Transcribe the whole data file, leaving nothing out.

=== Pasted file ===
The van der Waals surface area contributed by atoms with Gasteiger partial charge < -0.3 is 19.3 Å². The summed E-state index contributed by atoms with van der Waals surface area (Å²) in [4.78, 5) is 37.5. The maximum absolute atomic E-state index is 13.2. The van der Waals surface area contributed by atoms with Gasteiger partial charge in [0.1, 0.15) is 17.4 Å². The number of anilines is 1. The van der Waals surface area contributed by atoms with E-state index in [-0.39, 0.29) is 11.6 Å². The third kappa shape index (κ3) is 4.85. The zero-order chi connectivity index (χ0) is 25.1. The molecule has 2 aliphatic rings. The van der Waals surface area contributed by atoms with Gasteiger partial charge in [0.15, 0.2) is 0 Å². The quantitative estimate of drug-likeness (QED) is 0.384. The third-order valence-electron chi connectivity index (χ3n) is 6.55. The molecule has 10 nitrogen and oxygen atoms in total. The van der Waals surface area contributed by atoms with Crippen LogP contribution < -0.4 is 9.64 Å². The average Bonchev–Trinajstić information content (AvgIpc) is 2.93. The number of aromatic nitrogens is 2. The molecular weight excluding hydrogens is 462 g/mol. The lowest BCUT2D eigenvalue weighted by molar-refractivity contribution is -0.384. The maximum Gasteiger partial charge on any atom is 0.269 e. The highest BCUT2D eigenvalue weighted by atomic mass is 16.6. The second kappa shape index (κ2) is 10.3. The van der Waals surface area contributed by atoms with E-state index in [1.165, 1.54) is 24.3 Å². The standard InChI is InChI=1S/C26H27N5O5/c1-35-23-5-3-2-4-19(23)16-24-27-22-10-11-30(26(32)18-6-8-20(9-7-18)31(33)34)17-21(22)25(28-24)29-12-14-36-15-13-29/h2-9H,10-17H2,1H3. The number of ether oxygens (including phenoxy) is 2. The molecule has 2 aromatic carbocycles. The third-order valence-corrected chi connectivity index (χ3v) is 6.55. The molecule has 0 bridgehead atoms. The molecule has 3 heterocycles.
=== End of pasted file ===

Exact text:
The van der Waals surface area contributed by atoms with Gasteiger partial charge < -0.3 is 19.3 Å². The summed E-state index contributed by atoms with van der Waals surface area (Å²) in [4.78, 5) is 37.5. The maximum absolute atomic E-state index is 13.2. The van der Waals surface area contributed by atoms with Gasteiger partial charge in [0.1, 0.15) is 17.4 Å². The number of anilines is 1. The van der Waals surface area contributed by atoms with E-state index in [-0.39, 0.29) is 11.6 Å². The third kappa shape index (κ3) is 4.85. The zero-order chi connectivity index (χ0) is 25.1. The molecule has 2 aliphatic rings. The van der Waals surface area contributed by atoms with Gasteiger partial charge in [0.15, 0.2) is 0 Å². The quantitative estimate of drug-likeness (QED) is 0.384. The third-order valence-electron chi connectivity index (χ3n) is 6.55. The molecule has 10 nitrogen and oxygen atoms in total. The van der Waals surface area contributed by atoms with Crippen LogP contribution < -0.4 is 9.64 Å². The average Bonchev–Trinajstić information content (AvgIpc) is 2.93. The number of aromatic nitrogens is 2. The molecular weight excluding hydrogens is 462 g/mol. The lowest BCUT2D eigenvalue weighted by molar-refractivity contribution is -0.384. The maximum Gasteiger partial charge on any atom is 0.269 e. The highest BCUT2D eigenvalue weighted by atomic mass is 16.6. The second kappa shape index (κ2) is 10.3. The van der Waals surface area contributed by atoms with E-state index in [1.165, 1.54) is 24.3 Å². The standard InChI is InChI=1S/C26H27N5O5/c1-35-23-5-3-2-4-19(23)16-24-27-22-10-11-30(26(32)18-6-8-20(9-7-18)31(33)34)17-21(22)25(28-24)29-12-14-36-15-13-29/h2-9H,10-17H2,1H3. The number of ether oxygens (including phenoxy) is 2. The molecule has 2 aromatic carbocycles. The third-order valence-corrected chi connectivity index (χ3v) is 6.55. The molecule has 0 bridgehead atoms. The molecule has 3 heterocycles.